#3
REVIEW
Riccardo Calvani, Anna Picca, Maria Rita Lo Monaco, Francesco Landi, Roberto Bernabei, Emanuele Marzetti
In recent years, an extensive body of literature focused on the gut-brain axis and the possible role played by the gut microbiota in modulating brain morphology and function from birth to old age. Gut microbiota has been proposed as a relevant player during the early phases of neurodevelopment, with possible long-standing effects in later life. The reduction in gut microbiota diversity has also become one of the hallmarks of aging, and disturbances in its composition are associated with several (age-related) neurological conditions, including depression, Alzheimer's disease, and Parkinson's disease...
2018: Frontiers in Medicine
https://www.readbyqxmd.com/read/29380643/gut-microbiota-modulates-type-i-interferon-and-antibody-mediated-immune-responses-in-chickens-infected-with-influenza-virus-subtype-h9n2
#4
A Yitbarek, T Alkie, K Taha-Abdelaziz, J Astill, J C Rodriguez-Lecompte, J Parkinson, É Nagy, S Sharif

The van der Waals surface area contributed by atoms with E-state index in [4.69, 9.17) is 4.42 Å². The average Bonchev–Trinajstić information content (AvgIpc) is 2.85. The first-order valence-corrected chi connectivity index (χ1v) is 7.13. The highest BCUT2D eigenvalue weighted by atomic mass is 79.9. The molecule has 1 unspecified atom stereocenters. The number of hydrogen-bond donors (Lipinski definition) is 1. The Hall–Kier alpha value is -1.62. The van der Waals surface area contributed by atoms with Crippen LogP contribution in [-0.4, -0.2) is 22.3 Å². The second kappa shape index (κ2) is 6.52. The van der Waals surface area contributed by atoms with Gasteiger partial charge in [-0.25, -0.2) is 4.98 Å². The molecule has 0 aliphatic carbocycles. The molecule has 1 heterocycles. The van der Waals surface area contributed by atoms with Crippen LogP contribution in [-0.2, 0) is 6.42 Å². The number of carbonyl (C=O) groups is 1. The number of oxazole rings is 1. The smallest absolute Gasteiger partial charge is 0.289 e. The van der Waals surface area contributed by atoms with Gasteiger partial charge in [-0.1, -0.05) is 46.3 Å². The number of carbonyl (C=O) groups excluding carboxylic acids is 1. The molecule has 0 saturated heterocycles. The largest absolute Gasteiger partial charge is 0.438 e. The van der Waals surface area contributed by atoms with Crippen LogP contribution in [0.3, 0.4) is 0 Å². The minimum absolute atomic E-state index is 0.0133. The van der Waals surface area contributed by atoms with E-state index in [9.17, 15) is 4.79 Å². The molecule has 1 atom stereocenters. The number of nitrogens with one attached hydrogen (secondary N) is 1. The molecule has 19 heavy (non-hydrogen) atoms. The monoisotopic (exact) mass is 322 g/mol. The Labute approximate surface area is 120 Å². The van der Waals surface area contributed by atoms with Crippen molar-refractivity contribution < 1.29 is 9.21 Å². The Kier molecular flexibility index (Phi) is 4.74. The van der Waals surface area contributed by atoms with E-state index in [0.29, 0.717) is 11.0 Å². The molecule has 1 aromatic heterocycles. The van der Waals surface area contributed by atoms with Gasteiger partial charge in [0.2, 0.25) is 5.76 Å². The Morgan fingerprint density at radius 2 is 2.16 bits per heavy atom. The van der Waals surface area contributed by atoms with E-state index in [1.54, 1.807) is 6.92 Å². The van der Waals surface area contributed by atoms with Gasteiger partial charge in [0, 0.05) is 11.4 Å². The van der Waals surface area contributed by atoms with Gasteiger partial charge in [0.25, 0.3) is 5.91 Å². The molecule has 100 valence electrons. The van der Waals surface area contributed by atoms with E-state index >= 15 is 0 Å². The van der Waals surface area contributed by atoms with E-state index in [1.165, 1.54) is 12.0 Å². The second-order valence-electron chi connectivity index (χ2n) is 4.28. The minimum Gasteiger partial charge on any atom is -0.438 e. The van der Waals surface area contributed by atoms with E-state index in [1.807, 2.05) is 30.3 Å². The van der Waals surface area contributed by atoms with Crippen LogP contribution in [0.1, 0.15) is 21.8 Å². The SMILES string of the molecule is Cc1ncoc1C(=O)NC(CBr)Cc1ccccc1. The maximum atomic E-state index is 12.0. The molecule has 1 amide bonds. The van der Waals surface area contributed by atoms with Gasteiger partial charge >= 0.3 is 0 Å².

Commensal gut microbes play a critical role in shaping host defences against pathogens, including influenza viruses. The current study was conducted to assess the role and mechanisms of action of commensal gut microbiota on the innate and antibody-mediated responses of layer chickens against influenza virus subtype H9N2. A total of 104 one-day-old specific pathogen free chickens were assigned to either of the four treatments, which included two levels of antibiotics treatment (ABX- and ABX+) and two levels of H9N2 virus infection (H9N2- and H9N2+)...
April 25, 2018: Beneficial Microbes
https://www.readbyqxmd.com/read/29340928/microbiota-signaling-pathways-that-influence-neurologic-disease
#5
REVIEW
Laura M Cox, Howard L Weiner